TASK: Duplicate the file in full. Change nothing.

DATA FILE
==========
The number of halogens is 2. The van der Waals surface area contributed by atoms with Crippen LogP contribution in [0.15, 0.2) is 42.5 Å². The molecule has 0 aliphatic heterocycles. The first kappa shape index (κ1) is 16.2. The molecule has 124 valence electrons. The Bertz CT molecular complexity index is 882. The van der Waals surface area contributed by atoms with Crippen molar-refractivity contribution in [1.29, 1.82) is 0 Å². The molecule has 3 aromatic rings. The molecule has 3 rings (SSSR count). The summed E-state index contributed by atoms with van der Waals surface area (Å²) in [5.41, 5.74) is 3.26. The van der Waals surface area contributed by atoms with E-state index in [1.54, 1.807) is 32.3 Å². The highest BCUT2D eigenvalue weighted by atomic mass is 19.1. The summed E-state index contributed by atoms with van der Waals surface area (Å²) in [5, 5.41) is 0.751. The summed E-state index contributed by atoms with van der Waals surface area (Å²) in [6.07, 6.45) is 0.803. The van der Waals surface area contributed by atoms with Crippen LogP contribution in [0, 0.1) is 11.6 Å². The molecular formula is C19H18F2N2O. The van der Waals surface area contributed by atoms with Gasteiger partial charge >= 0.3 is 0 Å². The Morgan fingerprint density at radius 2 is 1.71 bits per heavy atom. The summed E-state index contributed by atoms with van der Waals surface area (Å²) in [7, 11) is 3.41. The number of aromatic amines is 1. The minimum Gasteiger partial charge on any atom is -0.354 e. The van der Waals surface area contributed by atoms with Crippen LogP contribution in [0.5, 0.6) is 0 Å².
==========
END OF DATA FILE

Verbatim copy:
The number of halogens is 2. The van der Waals surface area contributed by atoms with Crippen LogP contribution in [0.15, 0.2) is 42.5 Å². The molecule has 0 aliphatic heterocycles. The first kappa shape index (κ1) is 16.2. The molecule has 124 valence electrons. The Bertz CT molecular complexity index is 882. The van der Waals surface area contributed by atoms with Crippen molar-refractivity contribution in [1.29, 1.82) is 0 Å². The molecule has 3 aromatic rings. The molecule has 3 rings (SSSR count). The summed E-state index contributed by atoms with van der Waals surface area (Å²) in [5.41, 5.74) is 3.26. The van der Waals surface area contributed by atoms with E-state index in [1.54, 1.807) is 32.3 Å². The highest BCUT2D eigenvalue weighted by atomic mass is 19.1. The summed E-state index contributed by atoms with van der Waals surface area (Å²) in [5, 5.41) is 0.751. The summed E-state index contributed by atoms with van der Waals surface area (Å²) in [6.07, 6.45) is 0.803. The van der Waals surface area contributed by atoms with Crippen LogP contribution in [0, 0.1) is 11.6 Å². The molecular formula is C19H18F2N2O. The van der Waals surface area contributed by atoms with Gasteiger partial charge >= 0.3 is 0 Å². The Morgan fingerprint density at radius 2 is 1.71 bits per heavy atom. The summed E-state index contributed by atoms with van der Waals surface area (Å²) in [7, 11) is 3.41. The number of aromatic amines is 1. The minimum Gasteiger partial charge on any atom is -0.354 e. The van der Waals surface area contributed by atoms with Crippen LogP contribution in [0.5, 0.6) is 0 Å².